The man who beat a Wellington parking warden unconscious and fractured his eye socket outside a primary school has avoided prison.

Rawiri James Emery, 39, attacked the parking warden in April when he found him putting a ticket on his car outside Newtown School.

"You were upset and angry as you believed you were permitted to park in the area," Judge Bruce Davidson said in the Wellington District Court this morning.

"Without provocation or warning you punched the parking warden once to the left side of his face. The punch must have been very forceful because it broke his nose and fractured an eye socket. His vision was affected immediately."


The victim had to have reconstructive surgery and faces the possibility of permanent scarring. He still suffers the physical and emotional effects of the attack, five months later.

"He has been affected financially and emotionally," the judge said.

"The victim was simply a parking warden going about his day job."

Emery has an "extensive" list of previous convictions between 2006 and 2016, many of which involved violence. His last violence-related conviction was in 2012.

Judge Davidson said Emery was in a stable, supportive relationship and worked as a self-employed builder.

He completed a 10-week non-violence programme voluntarily after the assault.

He had pleaded guilty to wounding with intent to injure.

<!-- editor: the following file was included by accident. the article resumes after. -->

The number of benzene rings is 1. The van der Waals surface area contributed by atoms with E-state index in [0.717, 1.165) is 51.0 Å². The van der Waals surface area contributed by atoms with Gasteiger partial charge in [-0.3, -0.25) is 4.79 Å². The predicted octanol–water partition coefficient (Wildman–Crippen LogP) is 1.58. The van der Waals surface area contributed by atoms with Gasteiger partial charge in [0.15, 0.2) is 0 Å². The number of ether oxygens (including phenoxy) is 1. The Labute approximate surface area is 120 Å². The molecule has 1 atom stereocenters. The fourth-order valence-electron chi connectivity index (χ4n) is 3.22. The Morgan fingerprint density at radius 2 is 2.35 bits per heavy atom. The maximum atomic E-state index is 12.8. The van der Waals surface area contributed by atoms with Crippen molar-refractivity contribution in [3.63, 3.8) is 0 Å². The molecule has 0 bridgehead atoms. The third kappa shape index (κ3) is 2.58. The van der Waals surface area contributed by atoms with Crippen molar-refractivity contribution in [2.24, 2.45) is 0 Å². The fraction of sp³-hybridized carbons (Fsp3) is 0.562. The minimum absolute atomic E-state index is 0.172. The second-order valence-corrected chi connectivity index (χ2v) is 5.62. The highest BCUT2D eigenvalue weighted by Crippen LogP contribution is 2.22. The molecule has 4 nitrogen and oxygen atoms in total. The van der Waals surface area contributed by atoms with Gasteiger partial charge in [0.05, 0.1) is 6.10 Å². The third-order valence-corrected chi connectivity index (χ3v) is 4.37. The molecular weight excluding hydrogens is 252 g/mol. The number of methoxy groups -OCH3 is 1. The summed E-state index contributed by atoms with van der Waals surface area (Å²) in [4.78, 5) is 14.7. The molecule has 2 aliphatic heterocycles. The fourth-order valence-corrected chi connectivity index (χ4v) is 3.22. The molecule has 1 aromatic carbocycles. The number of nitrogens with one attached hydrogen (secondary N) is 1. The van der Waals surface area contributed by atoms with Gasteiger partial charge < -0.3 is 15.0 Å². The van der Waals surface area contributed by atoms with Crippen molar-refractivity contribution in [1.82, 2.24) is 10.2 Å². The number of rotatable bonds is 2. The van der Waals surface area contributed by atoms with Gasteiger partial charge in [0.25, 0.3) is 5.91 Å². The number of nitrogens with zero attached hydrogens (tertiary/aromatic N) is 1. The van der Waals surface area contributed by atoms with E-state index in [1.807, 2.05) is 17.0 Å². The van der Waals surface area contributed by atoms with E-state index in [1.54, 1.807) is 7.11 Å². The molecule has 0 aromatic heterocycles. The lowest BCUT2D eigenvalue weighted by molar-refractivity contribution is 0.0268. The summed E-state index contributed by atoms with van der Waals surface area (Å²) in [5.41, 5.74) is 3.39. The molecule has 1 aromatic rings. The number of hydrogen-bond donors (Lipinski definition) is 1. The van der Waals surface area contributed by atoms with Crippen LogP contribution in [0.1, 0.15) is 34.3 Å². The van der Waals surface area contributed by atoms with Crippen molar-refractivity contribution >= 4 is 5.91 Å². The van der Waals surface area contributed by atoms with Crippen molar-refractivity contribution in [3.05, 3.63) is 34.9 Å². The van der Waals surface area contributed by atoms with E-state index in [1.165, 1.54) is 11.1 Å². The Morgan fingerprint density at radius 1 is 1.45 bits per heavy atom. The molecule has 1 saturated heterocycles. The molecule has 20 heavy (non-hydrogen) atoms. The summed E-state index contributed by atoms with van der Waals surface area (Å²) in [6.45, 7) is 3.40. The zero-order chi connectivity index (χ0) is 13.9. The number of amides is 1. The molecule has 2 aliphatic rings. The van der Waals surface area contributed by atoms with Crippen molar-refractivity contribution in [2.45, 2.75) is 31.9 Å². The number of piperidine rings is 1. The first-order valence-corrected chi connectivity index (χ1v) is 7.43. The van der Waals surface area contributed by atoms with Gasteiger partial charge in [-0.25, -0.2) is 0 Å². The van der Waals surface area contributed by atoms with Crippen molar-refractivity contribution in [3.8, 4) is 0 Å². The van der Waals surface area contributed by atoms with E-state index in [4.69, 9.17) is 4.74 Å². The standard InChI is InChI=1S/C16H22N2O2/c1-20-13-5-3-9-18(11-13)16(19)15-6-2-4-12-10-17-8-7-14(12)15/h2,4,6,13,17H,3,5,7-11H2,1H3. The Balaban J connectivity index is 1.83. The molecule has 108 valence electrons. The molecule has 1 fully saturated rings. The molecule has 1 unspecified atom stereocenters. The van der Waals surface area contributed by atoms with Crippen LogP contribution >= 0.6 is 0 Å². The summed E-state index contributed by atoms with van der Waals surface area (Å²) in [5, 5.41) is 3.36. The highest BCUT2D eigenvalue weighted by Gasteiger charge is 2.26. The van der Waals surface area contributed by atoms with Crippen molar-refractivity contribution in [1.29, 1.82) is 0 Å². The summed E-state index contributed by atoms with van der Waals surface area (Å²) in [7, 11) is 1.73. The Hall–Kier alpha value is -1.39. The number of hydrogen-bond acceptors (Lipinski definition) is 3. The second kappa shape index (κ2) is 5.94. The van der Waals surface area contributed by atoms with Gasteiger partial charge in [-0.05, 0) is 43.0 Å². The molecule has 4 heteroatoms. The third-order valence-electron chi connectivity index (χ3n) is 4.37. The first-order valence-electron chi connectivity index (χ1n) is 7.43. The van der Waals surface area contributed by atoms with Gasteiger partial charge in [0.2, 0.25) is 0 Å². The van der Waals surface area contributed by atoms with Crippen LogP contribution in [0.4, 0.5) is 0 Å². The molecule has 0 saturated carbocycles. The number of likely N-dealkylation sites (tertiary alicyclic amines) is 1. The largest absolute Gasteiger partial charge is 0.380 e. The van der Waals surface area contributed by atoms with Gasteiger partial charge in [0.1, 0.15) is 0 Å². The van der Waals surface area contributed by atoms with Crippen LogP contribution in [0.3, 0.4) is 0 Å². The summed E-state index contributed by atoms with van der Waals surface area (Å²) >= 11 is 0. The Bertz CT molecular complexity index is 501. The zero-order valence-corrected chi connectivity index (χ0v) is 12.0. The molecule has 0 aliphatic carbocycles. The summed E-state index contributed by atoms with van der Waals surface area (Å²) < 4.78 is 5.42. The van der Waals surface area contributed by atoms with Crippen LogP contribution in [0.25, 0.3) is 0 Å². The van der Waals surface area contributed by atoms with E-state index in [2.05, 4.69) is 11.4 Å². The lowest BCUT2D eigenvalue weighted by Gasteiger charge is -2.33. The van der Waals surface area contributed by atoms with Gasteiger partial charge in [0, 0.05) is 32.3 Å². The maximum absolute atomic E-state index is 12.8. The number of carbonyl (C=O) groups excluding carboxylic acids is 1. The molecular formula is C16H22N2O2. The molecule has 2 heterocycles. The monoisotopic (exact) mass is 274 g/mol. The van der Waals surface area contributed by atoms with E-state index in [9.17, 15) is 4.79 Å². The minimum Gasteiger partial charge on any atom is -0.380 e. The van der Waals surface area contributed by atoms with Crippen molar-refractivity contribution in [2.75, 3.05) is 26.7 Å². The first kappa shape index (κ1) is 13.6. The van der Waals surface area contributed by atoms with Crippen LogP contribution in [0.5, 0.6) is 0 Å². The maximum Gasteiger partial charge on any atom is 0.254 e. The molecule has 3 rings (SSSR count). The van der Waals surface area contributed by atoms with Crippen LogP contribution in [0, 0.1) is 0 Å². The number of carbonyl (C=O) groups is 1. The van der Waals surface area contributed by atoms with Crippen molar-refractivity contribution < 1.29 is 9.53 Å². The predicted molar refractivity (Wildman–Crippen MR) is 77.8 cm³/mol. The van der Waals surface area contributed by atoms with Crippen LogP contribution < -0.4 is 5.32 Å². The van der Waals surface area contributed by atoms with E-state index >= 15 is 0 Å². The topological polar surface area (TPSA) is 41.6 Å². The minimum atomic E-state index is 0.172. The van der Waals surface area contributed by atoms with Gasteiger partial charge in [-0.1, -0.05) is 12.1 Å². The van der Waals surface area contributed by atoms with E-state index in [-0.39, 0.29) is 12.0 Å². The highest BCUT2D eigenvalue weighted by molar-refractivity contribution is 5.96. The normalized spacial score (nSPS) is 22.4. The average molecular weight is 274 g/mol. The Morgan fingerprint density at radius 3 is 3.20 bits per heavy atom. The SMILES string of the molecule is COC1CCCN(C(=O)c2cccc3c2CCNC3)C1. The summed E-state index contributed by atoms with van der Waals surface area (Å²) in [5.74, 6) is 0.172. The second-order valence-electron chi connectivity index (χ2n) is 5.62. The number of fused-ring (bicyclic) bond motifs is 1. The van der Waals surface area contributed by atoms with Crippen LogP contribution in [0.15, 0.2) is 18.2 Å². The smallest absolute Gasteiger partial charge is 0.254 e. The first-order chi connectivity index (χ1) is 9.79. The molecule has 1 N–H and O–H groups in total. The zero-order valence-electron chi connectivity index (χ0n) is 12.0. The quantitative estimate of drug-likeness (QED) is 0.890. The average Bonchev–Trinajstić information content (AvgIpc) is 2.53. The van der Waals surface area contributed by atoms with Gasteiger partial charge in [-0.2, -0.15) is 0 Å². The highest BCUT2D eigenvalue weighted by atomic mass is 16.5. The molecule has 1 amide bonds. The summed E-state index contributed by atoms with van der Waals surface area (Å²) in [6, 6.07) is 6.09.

Judge Davidson sentenced him to four months of community detention with a curfew of 8pm-6am, nine months of supervision, and 80 hours of community work.


He ordered a reparation payment of $2500.

Outside court, Wellington City Council parking services manager Peter McLellan said they had hoped for a harsher sentence.

"I guess we were expecting a little bit more than community detention, but there really is no winners in a case like this," he said.

The council's key concern was that its people could do their job and go home safely.

"We would have thought there may have been some prison time in there, given the history of the gentleman, however we're philosophical about it. It is what it is. We'll continue to do the job that we're employed to do."

The victim chose not to come to the sentencing because he did not want to relive the experience, and just wanted it to be over, McLellan said.

He returned to his work as a parking warden some time ago and is looking forward to the new year.

The assault follows other reported attacks on parking officers in recent years.

Incidents included an Auckland parking officer being beaten and left with a fractured rib and a partially collapsed lung and another warden in Timaru being shot with a BB gun.